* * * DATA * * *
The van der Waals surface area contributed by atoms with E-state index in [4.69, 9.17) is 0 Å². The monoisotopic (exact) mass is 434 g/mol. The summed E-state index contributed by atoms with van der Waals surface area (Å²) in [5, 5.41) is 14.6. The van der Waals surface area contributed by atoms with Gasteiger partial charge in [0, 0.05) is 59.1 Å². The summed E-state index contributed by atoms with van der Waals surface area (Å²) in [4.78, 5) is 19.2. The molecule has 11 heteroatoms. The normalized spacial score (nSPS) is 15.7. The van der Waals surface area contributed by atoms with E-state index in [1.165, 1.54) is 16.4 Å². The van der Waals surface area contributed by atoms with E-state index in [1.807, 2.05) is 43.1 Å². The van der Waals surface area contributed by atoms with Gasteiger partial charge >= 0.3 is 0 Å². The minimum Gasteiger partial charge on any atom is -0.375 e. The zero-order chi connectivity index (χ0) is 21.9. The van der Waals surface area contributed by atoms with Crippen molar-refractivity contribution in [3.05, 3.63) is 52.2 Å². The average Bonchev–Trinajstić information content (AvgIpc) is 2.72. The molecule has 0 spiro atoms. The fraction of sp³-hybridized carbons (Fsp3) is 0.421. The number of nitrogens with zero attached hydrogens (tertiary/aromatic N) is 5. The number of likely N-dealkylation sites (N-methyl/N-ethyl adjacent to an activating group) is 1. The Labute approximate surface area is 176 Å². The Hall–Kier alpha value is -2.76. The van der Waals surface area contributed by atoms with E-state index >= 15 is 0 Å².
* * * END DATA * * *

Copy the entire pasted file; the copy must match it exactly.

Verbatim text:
The van der Waals surface area contributed by atoms with E-state index in [4.69, 9.17) is 0 Å². The monoisotopic (exact) mass is 434 g/mol. The summed E-state index contributed by atoms with van der Waals surface area (Å²) in [5, 5.41) is 14.6. The van der Waals surface area contributed by atoms with Gasteiger partial charge in [0, 0.05) is 59.1 Å². The summed E-state index contributed by atoms with van der Waals surface area (Å²) in [4.78, 5) is 19.2. The molecule has 11 heteroatoms. The normalized spacial score (nSPS) is 15.7. The van der Waals surface area contributed by atoms with E-state index in [1.165, 1.54) is 16.4 Å². The van der Waals surface area contributed by atoms with E-state index in [1.807, 2.05) is 43.1 Å². The van der Waals surface area contributed by atoms with Gasteiger partial charge >= 0.3 is 0 Å². The minimum Gasteiger partial charge on any atom is -0.375 e. The zero-order chi connectivity index (χ0) is 21.9. The van der Waals surface area contributed by atoms with Crippen molar-refractivity contribution in [3.05, 3.63) is 52.2 Å². The average Bonchev–Trinajstić information content (AvgIpc) is 2.72. The molecule has 0 spiro atoms. The fraction of sp³-hybridized carbons (Fsp3) is 0.421. The number of nitrogens with zero attached hydrogens (tertiary/aromatic N) is 5. The number of likely N-dealkylation sites (N-methyl/N-ethyl adjacent to an activating group) is 1. The Labute approximate surface area is 176 Å². The Hall–Kier alpha value is -2.76. The van der Waals surface area contributed by atoms with E-state index >= 15 is 0 Å².